The Pennsylvania Turnpike could be paying a high price for its policy allowing free travel for employees, contractors, and state officials.

The state's outgoing auditor general is calling on the Turnpike Commission to address his concerns before higher tolls go into effect next month.

Jack Wagner says he's not against free "work-related" travel for employees, but doesn't believe specially designated travelers should get the same carte blanche.

"There has to be far greater oversight of free travel on the Pennsylvania Turnpike," he said Monday.

According to numbers from the turnpike, the roadway lost more than $7 million dollars in toll revenue between 2007 and 2011 due to free passes it offers to employees and others for work and personal travel.

Wagner says the turnpike's policy is to allow its employees to travel for free, even for personal trips, so that they can be the "eyes and ears" of the Turnpike and locate problems.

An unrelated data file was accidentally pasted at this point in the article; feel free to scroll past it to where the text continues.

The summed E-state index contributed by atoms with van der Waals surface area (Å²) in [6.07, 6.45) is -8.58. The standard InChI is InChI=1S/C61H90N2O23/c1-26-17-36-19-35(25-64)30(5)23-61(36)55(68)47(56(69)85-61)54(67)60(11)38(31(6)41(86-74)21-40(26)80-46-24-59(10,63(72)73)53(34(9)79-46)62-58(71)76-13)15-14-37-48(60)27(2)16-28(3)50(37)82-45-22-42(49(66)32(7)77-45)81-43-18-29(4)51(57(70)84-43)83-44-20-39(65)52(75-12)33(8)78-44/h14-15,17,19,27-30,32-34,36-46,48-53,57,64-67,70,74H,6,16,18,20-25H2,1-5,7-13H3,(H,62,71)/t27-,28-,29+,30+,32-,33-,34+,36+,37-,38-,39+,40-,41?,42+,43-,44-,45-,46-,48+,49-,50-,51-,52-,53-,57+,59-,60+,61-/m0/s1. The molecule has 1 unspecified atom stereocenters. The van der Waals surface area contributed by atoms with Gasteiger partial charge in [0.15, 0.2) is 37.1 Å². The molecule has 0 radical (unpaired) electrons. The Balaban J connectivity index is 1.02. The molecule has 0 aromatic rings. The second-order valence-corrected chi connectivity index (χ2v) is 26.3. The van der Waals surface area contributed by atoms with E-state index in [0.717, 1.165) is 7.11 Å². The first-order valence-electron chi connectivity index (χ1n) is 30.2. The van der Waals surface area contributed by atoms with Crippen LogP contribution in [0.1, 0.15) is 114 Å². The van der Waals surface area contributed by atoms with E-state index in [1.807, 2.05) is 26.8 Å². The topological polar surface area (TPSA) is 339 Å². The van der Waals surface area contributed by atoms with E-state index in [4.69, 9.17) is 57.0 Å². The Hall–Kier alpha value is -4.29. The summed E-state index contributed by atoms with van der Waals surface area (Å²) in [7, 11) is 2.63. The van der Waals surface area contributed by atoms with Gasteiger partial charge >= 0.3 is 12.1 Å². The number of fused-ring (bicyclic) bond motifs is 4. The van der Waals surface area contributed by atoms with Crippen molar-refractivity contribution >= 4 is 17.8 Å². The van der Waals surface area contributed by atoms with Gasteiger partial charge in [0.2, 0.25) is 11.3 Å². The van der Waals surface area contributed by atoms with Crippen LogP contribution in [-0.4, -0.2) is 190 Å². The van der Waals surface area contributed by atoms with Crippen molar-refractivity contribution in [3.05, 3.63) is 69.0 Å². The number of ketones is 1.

"They can utilize the turnpike at will, both for work purposes and for free personal use," he said. "In our first finding, we basically state that the free personal use should be eliminated."

The lost revenue also includes toll fare never collected from consultants, contractors, State Police, PennDOT officials, and people from the governor and lieutenant governor's offices.

Wagner says the toll road can't afford to waste a dollar, given its rising debt, and the agency should be closely monitoring its free passes for possible abuse.

A Pennsylvania Turnpike spokesman says the agency is reviewing Wagner's concerns.